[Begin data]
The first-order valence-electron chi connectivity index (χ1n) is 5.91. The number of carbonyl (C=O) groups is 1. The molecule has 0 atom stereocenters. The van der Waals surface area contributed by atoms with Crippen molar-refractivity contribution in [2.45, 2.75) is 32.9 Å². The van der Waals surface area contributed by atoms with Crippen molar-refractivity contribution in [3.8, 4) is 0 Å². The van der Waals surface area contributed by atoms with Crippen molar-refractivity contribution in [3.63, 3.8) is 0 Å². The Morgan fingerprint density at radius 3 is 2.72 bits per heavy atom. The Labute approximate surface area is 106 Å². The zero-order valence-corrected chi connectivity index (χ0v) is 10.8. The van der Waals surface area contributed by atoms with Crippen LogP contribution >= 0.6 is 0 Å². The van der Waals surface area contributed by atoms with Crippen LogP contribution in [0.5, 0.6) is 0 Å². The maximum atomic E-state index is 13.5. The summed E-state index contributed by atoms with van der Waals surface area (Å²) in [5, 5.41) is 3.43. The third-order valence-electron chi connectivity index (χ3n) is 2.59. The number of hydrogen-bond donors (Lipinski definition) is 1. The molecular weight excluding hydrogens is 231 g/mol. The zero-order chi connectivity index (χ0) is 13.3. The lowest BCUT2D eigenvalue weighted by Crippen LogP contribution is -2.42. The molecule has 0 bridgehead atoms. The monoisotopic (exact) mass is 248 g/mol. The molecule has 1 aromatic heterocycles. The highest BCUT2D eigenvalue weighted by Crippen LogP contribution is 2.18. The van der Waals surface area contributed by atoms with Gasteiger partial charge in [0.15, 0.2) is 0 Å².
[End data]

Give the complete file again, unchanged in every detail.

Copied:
The first-order valence-electron chi connectivity index (χ1n) is 5.91. The number of carbonyl (C=O) groups is 1. The molecule has 0 atom stereocenters. The van der Waals surface area contributed by atoms with Crippen molar-refractivity contribution in [2.45, 2.75) is 32.9 Å². The van der Waals surface area contributed by atoms with Crippen molar-refractivity contribution in [3.8, 4) is 0 Å². The van der Waals surface area contributed by atoms with Crippen molar-refractivity contribution in [3.63, 3.8) is 0 Å². The Morgan fingerprint density at radius 3 is 2.72 bits per heavy atom. The Labute approximate surface area is 106 Å². The zero-order valence-corrected chi connectivity index (χ0v) is 10.8. The van der Waals surface area contributed by atoms with Crippen LogP contribution >= 0.6 is 0 Å². The van der Waals surface area contributed by atoms with Crippen LogP contribution in [0.5, 0.6) is 0 Å². The maximum atomic E-state index is 13.5. The summed E-state index contributed by atoms with van der Waals surface area (Å²) in [5, 5.41) is 3.43. The third-order valence-electron chi connectivity index (χ3n) is 2.59. The number of hydrogen-bond donors (Lipinski definition) is 1. The molecular weight excluding hydrogens is 231 g/mol. The zero-order chi connectivity index (χ0) is 13.3. The lowest BCUT2D eigenvalue weighted by Crippen LogP contribution is -2.42. The molecule has 0 bridgehead atoms. The monoisotopic (exact) mass is 248 g/mol. The molecule has 1 aromatic heterocycles. The highest BCUT2D eigenvalue weighted by Crippen LogP contribution is 2.18. The van der Waals surface area contributed by atoms with Gasteiger partial charge in [0.15, 0.2) is 0 Å².